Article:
Friday, 27 October 2017

The month of promise......and westerlies

Like a child in a sweet shop, I studied the charts for my two weeks off in October. However, the shelves appeared empty of treats, for westerlies were forecast to set in for the foreseeable future. But were they really empty, or is this just a Norfolk-biased perception? Understandably, there has been much lamenting on Twitter of 'the worst Autumn in Norfolk's history' and indeed I believe more Autumns like this will follow with climate change impacting on both the frequency and ferocity of Atlantic storms. Having said all this, migration across our isle has continued and the expected visual changes that glorious Autumn brings are all there to see.

On the 8th, I was at Church Marsh early doors and this was the day that the Redwing officially reached the arrivals lounge. Flocks of 52 went north, 165 South. Brambling and Redpoll also called and flew over the bus shelter hide. This was fantastic to observe and proof that migration doesn't have to be rare for it to be an enjoyable spectacle.

One thing with the mild days and nights has been a longer than expected Mothing season. Not that the seasons end of course (I intend to trap throughout winter weekends when cloud persists overnight) but the middle of Autumn has proven to be fruitful. Merveille Du Jours are regular, and classic October Moths like Feathered Thorn, Blair's Shoulder Knot, Green-brindled Crescent and November Moth are all often on the other side of an egg box. Moth of the Month and probably the year was a migrant, Norfolk's 9th L-album Wainscot. A flurry of records over the last few weeks meant that this was one I was ready for, if not expecting. I was absolutely thrilled to find it sat on the conifer above the trap, and tentatively added a photo to Twitter to have it quickly confirmed as an L-album. The wonder of social media, and mild nights in October. Doubt I would have caught that in premium east coast birding conditions.

Continuing my exploration of the Covehithe-Benacre area, I was back on the 18th and flushed 8-10 Twite from the cliff face. There were a good range of Waders on Benacre Broad, including Knot, Dunlin and Sanderling. There were 10+ Goldcrest amongst coastal scrub, a single Chiffchaff and a few Thrushes had come in on the North Easterly Winds. Redpoll and Siskin moved overhead, and Gannets ploughed a course at sea. It finally felt like Autumn. As it turned out, the next day saw a few rares filter through off the back of the short window of easterly winds including a Radde's Warbler in Suffolk and a small fall of Yellow-browed Warblers.

It was great to meet up with birding pal Paul Newport (http://brecklandbirder.blogspot.co.uk) on the 25th, and after a quiet Moth trap we headed to my new hunting ground of Benacre, a site Paul was familiar with, albeit as a young lad. Glorious sunshine accompanied us throughout the day, perfect conditions for birds wishing to move. Upon arrival at the ruined Covehithe Church, Paul picked up a Brambling overhead flying north. Walking along the cliff edge, again a group of 5 Twite were flushed, followed by a further 2 hanging on the coattails of a charm of Goldfinch. Small numbers of Meadow Pipit and Skylark moved overhead throughout the day, but it was the Redpoll migration that really caught our attention. A steady trickle of these attractive winter visitors moved through all day. The broad was looking interesting, Grey Plover and 50+ Black-tailed Godwit in with the more common Waders. A pair of Kingfisher were perched on a fence as we arrived, and when panic set in amongst the mud and reeds the culprit became obvious- a juvenile Peregrine was circling above us. I remarked to Paul that whilst the Norwich Peregrines were always nice to see, you can't beat a true estuarine Peregrine at one with its surroundings.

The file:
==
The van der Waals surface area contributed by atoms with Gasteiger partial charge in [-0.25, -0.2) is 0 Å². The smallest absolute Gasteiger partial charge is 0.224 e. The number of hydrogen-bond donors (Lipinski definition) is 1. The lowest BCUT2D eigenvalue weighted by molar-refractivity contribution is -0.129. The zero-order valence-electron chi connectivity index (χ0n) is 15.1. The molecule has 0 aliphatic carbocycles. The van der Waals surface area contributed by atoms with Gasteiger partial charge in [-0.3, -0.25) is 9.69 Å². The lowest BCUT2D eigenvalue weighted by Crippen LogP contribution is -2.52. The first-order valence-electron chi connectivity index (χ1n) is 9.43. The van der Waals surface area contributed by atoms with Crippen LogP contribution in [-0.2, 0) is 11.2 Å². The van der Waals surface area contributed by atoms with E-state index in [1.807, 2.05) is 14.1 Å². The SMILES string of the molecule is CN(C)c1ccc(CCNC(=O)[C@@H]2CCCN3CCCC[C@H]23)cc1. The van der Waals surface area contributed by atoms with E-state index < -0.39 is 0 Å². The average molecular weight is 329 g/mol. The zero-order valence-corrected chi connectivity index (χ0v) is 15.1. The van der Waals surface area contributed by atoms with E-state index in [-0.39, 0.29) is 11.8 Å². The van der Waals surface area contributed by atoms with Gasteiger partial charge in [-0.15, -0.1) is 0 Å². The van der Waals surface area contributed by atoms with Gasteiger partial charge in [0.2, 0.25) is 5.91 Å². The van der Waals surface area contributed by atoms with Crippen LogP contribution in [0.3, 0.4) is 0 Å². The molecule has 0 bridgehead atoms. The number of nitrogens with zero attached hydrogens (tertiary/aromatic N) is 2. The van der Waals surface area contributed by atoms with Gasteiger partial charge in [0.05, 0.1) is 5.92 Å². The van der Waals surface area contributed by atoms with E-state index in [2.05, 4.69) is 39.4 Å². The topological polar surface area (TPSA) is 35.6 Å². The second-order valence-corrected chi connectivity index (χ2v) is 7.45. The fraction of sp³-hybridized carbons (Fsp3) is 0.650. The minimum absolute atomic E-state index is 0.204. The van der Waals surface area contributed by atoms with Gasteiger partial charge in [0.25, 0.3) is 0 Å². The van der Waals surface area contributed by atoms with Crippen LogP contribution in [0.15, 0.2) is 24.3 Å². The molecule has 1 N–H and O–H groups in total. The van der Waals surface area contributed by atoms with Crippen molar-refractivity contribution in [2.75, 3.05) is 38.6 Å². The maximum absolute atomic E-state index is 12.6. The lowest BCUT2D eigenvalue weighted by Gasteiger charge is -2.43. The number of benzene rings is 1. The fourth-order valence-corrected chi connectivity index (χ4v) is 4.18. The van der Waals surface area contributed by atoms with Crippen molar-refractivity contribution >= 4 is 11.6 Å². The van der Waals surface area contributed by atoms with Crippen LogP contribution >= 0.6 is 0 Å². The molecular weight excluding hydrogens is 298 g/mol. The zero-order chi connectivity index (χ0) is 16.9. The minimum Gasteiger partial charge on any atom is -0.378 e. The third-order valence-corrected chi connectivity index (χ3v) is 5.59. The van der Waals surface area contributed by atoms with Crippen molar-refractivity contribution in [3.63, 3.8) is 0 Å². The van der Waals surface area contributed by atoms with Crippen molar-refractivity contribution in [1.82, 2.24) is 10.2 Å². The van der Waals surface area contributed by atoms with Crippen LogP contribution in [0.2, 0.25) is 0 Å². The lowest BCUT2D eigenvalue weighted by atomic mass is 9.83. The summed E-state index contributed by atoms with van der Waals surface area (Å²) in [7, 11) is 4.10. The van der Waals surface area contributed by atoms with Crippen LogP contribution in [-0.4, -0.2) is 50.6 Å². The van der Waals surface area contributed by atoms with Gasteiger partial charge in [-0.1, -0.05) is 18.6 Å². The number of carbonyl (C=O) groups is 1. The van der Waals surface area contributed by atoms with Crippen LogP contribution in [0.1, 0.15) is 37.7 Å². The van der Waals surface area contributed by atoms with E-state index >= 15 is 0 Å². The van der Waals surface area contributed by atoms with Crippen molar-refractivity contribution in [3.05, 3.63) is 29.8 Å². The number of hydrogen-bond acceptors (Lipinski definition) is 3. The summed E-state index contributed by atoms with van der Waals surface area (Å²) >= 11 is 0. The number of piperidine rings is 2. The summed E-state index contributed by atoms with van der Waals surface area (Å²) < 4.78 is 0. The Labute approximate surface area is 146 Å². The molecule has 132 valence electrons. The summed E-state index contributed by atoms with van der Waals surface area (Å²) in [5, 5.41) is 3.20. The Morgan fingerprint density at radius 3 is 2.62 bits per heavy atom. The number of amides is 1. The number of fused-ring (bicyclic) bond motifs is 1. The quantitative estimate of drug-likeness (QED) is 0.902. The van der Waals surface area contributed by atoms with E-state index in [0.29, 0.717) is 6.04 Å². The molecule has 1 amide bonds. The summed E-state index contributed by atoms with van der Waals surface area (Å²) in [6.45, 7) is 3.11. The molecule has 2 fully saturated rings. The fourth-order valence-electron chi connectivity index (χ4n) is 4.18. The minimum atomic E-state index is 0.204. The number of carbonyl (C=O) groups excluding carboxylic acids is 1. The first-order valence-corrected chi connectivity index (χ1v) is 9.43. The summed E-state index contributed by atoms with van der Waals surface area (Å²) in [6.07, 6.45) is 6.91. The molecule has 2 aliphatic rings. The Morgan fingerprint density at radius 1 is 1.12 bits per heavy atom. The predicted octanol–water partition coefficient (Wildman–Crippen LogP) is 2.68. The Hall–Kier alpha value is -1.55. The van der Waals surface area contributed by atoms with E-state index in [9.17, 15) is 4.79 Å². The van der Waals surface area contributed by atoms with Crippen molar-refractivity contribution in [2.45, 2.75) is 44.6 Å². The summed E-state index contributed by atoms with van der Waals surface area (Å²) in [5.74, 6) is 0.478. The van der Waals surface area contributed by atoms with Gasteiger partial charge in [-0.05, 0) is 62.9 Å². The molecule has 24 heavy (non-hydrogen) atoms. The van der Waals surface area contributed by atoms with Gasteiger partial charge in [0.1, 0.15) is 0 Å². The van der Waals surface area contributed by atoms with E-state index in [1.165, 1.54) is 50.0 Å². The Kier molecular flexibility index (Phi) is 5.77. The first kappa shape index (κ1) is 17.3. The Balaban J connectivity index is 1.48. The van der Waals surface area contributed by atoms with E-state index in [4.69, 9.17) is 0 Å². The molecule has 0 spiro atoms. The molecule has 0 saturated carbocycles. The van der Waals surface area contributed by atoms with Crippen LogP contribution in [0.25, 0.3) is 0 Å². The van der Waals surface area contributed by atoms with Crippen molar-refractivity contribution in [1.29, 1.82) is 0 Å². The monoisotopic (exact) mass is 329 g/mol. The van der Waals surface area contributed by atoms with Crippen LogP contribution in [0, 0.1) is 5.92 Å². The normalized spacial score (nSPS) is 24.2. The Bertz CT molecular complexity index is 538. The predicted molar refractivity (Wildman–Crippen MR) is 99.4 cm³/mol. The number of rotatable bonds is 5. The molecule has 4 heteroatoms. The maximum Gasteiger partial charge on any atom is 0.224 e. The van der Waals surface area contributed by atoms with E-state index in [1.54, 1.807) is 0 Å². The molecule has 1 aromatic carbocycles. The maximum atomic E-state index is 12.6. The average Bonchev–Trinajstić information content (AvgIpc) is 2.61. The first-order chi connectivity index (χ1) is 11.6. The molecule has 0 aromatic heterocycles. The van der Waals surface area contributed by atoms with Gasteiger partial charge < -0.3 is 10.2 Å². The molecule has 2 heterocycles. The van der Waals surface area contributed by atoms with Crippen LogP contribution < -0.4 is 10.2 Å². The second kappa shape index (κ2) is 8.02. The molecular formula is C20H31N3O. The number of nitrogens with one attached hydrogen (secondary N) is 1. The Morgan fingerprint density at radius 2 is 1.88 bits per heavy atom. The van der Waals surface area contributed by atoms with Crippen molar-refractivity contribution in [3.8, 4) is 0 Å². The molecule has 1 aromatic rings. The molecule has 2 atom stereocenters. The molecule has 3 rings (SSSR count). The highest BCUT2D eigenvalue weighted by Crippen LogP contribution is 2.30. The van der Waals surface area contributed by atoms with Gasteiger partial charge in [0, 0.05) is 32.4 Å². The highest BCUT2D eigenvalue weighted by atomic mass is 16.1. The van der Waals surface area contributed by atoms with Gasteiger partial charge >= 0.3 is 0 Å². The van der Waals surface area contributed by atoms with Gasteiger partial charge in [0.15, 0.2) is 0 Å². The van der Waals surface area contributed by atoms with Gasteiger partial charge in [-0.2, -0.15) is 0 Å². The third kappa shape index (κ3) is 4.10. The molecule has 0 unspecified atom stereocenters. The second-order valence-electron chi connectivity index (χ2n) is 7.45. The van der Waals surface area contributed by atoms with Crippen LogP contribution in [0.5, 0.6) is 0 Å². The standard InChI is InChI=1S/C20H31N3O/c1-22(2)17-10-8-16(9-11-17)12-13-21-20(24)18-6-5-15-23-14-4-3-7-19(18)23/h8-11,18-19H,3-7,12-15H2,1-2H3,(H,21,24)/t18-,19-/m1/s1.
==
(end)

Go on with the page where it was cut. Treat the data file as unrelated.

As if to underline this fact, another juvenile Peregrine showed itself to us at Hen Reedbeds, engaging in what turned out to be a failed hunt and strike on a pigeon. Curlew, Dunlin, Redshank and Ringed Plover probed the mud just ahead of the rising tide. What a superb day for Bearded Tit this was turning out to be, with sightings at Covehithe Broad and now again at Hen Reedbeds. The best record of all though came at Claxton Marshes, new for here and suggesting Beardies have had a good breeding season. Finally, we observed 5 Hornet feeding on the late-flowering Ivy on Mill Lane Claxton, and hopefully Paul got some decent pictures of these impressive beasts in the tired afternoon sun.

I am yet to encounter any winter Raptors on the marsh, but signs that things are moving are there. A Nuthatch on the edge of Claxton Marshes was a second record for the parish (much suitable woodland is private) and one bush held 5 Goldcrest on the 24th, and a pair of Bullfinch uttered their sombre call as I was walking home.


Wednesday, 4 October 2017

A patch lifer, forays into Suffolk and of course some Moths

On the 25th August I attended the Norfolk Moth Group meet at Brickyard Farm Surlingham. By midnight the temperature had dipped to 9 degrees celsius and the mist was settled over the reeds, which put pay to the session but nonetheless a few interesting species were trapped. Oblique Carpet was a new Moth for me, as was Round-winged Muslin. We also trapped Latticed Heath, Webb's Wainscot, Currant Pug, Pinion-streaked Snout and Bulrush Wainscot. Dave Appleton took a few micros away with him, and came back to us with some good news: Gynnidomorpha permixtana, was new for Norfolk and we think East Anglia. I look forward to coming back to Brickyard in the future, hopefully when the temperatures hold at 15+ and we catch more Moths than Hornets!